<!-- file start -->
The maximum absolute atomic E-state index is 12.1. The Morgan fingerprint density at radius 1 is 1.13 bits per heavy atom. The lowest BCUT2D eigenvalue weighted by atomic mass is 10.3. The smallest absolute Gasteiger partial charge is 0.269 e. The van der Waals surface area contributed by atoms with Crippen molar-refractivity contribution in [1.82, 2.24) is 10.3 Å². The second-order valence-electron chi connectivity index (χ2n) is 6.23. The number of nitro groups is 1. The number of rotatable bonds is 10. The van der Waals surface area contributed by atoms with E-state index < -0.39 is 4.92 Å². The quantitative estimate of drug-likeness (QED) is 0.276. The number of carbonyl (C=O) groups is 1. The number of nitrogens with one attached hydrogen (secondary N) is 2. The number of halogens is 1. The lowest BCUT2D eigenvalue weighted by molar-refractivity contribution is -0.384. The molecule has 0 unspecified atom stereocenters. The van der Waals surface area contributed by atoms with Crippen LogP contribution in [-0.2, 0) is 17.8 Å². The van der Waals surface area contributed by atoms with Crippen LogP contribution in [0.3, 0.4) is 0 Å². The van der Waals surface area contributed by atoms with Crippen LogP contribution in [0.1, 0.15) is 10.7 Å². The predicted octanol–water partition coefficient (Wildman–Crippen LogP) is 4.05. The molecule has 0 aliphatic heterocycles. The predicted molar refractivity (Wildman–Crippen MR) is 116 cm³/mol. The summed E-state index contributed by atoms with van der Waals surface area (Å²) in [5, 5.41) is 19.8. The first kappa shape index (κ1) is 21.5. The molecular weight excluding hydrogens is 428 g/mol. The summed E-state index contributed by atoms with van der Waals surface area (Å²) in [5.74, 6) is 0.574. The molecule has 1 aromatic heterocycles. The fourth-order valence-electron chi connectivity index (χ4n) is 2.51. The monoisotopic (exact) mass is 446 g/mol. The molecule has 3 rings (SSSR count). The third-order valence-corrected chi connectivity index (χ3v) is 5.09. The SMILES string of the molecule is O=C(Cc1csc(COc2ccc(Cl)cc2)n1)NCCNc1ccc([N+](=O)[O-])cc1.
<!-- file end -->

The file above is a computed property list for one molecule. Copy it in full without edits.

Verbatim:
The maximum absolute atomic E-state index is 12.1. The Morgan fingerprint density at radius 1 is 1.13 bits per heavy atom. The lowest BCUT2D eigenvalue weighted by atomic mass is 10.3. The smallest absolute Gasteiger partial charge is 0.269 e. The van der Waals surface area contributed by atoms with Crippen molar-refractivity contribution in [1.82, 2.24) is 10.3 Å². The second-order valence-electron chi connectivity index (χ2n) is 6.23. The number of nitro groups is 1. The number of rotatable bonds is 10. The van der Waals surface area contributed by atoms with E-state index < -0.39 is 4.92 Å². The quantitative estimate of drug-likeness (QED) is 0.276. The number of carbonyl (C=O) groups is 1. The number of nitrogens with one attached hydrogen (secondary N) is 2. The number of halogens is 1. The lowest BCUT2D eigenvalue weighted by molar-refractivity contribution is -0.384. The molecule has 0 unspecified atom stereocenters. The van der Waals surface area contributed by atoms with Crippen LogP contribution in [-0.2, 0) is 17.8 Å². The van der Waals surface area contributed by atoms with Crippen LogP contribution in [0.3, 0.4) is 0 Å². The van der Waals surface area contributed by atoms with Crippen LogP contribution in [0.1, 0.15) is 10.7 Å². The predicted octanol–water partition coefficient (Wildman–Crippen LogP) is 4.05. The molecule has 0 aliphatic heterocycles. The predicted molar refractivity (Wildman–Crippen MR) is 116 cm³/mol. The summed E-state index contributed by atoms with van der Waals surface area (Å²) in [5, 5.41) is 19.8. The first kappa shape index (κ1) is 21.5. The molecular weight excluding hydrogens is 428 g/mol. The summed E-state index contributed by atoms with van der Waals surface area (Å²) in [5.74, 6) is 0.574. The molecule has 1 aromatic heterocycles. The fourth-order valence-electron chi connectivity index (χ4n) is 2.51. The monoisotopic (exact) mass is 446 g/mol. The molecule has 3 rings (SSSR count). The third-order valence-corrected chi connectivity index (χ3v) is 5.09. The SMILES string of the molecule is O=C(Cc1csc(COc2ccc(Cl)cc2)n1)NCCNc1ccc([N+](=O)[O-])cc1.